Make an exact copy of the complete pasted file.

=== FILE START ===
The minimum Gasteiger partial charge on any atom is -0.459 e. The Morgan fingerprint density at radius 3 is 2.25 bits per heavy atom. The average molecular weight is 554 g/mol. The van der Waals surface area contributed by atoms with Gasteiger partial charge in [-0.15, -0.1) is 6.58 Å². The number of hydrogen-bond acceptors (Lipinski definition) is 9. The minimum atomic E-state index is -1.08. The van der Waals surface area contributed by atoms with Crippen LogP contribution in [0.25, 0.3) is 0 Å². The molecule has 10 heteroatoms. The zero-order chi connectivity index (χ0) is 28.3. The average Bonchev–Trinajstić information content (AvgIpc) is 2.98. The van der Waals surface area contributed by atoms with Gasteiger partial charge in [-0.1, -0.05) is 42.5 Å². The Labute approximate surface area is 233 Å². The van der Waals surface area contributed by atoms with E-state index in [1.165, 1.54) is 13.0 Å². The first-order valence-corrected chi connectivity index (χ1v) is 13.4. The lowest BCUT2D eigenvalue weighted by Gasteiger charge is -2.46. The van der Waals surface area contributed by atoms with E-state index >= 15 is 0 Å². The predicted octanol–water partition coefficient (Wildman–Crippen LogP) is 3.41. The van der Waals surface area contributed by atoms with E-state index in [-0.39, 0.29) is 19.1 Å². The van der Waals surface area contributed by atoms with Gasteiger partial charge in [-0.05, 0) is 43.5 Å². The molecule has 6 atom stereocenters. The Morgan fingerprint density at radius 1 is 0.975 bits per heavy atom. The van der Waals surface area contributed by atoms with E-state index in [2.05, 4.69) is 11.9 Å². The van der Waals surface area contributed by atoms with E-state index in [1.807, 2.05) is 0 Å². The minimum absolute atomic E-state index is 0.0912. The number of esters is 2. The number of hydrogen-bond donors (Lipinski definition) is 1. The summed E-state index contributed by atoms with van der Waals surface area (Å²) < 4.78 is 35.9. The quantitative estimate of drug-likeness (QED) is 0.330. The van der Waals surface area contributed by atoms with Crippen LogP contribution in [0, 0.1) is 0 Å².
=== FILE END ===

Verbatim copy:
The minimum Gasteiger partial charge on any atom is -0.459 e. The Morgan fingerprint density at radius 3 is 2.25 bits per heavy atom. The average molecular weight is 554 g/mol. The van der Waals surface area contributed by atoms with Gasteiger partial charge in [-0.15, -0.1) is 6.58 Å². The number of hydrogen-bond acceptors (Lipinski definition) is 9. The minimum atomic E-state index is -1.08. The van der Waals surface area contributed by atoms with Crippen LogP contribution in [0.25, 0.3) is 0 Å². The molecule has 10 heteroatoms. The zero-order chi connectivity index (χ0) is 28.3. The average Bonchev–Trinajstić information content (AvgIpc) is 2.98. The van der Waals surface area contributed by atoms with Gasteiger partial charge in [-0.1, -0.05) is 42.5 Å². The Labute approximate surface area is 233 Å². The van der Waals surface area contributed by atoms with E-state index in [1.165, 1.54) is 13.0 Å². The first-order valence-corrected chi connectivity index (χ1v) is 13.4. The lowest BCUT2D eigenvalue weighted by Gasteiger charge is -2.46. The van der Waals surface area contributed by atoms with E-state index >= 15 is 0 Å². The predicted octanol–water partition coefficient (Wildman–Crippen LogP) is 3.41. The van der Waals surface area contributed by atoms with E-state index in [-0.39, 0.29) is 19.1 Å². The van der Waals surface area contributed by atoms with Gasteiger partial charge in [-0.05, 0) is 43.5 Å². The molecule has 6 atom stereocenters. The Morgan fingerprint density at radius 1 is 0.975 bits per heavy atom. The van der Waals surface area contributed by atoms with E-state index in [2.05, 4.69) is 11.9 Å². The van der Waals surface area contributed by atoms with E-state index in [1.807, 2.05) is 0 Å². The minimum absolute atomic E-state index is 0.0912. The number of esters is 2. The number of hydrogen-bond donors (Lipinski definition) is 1. The summed E-state index contributed by atoms with van der Waals surface area (Å²) < 4.78 is 35.9. The quantitative estimate of drug-likeness (QED) is 0.330. The van der Waals surface area contributed by atoms with Crippen LogP contribution in [0, 0.1) is 0 Å².